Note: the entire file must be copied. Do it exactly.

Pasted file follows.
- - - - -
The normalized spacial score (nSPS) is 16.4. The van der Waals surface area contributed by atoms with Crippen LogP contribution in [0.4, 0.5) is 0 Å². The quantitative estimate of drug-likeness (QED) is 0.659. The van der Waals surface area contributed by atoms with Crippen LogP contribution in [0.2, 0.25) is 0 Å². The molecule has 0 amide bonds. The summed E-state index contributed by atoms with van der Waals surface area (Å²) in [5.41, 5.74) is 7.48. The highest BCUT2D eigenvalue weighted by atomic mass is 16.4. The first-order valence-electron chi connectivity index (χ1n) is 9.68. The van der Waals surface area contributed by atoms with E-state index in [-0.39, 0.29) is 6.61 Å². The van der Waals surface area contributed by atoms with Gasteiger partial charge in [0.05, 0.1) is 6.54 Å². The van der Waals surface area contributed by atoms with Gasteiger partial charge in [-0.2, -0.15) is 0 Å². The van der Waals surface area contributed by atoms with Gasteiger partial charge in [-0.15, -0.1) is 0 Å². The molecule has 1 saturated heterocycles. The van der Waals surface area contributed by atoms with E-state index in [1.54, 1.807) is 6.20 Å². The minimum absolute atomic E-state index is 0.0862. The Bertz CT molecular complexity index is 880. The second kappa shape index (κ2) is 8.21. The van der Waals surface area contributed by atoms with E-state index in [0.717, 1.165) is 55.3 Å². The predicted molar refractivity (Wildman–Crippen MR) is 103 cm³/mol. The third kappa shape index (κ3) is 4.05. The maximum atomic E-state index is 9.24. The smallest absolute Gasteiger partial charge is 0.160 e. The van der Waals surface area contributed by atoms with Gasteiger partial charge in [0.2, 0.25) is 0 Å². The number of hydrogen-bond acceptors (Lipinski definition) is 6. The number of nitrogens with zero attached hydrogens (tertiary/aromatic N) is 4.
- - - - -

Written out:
The normalized spacial score (nSPS) is 16.4. The van der Waals surface area contributed by atoms with Crippen LogP contribution in [0.4, 0.5) is 0 Å². The quantitative estimate of drug-likeness (QED) is 0.659. The van der Waals surface area contributed by atoms with Crippen LogP contribution in [0.2, 0.25) is 0 Å². The molecule has 0 amide bonds. The summed E-state index contributed by atoms with van der Waals surface area (Å²) in [5.41, 5.74) is 7.48. The highest BCUT2D eigenvalue weighted by atomic mass is 16.4. The first-order valence-electron chi connectivity index (χ1n) is 9.68. The van der Waals surface area contributed by atoms with E-state index in [-0.39, 0.29) is 6.61 Å². The van der Waals surface area contributed by atoms with Gasteiger partial charge in [0.05, 0.1) is 6.54 Å². The van der Waals surface area contributed by atoms with Gasteiger partial charge in [-0.2, -0.15) is 0 Å². The van der Waals surface area contributed by atoms with Gasteiger partial charge in [-0.15, -0.1) is 0 Å². The molecule has 1 saturated heterocycles. The van der Waals surface area contributed by atoms with E-state index in [1.54, 1.807) is 6.20 Å². The minimum absolute atomic E-state index is 0.0862. The Bertz CT molecular complexity index is 880. The second kappa shape index (κ2) is 8.21. The van der Waals surface area contributed by atoms with E-state index in [0.717, 1.165) is 55.3 Å². The predicted molar refractivity (Wildman–Crippen MR) is 103 cm³/mol. The third kappa shape index (κ3) is 4.05. The maximum atomic E-state index is 9.24. The smallest absolute Gasteiger partial charge is 0.160 e. The van der Waals surface area contributed by atoms with Gasteiger partial charge in [0.2, 0.25) is 0 Å². The number of hydrogen-bond acceptors (Lipinski definition) is 6. The number of nitrogens with zero attached hydrogens (tertiary/aromatic N) is 4.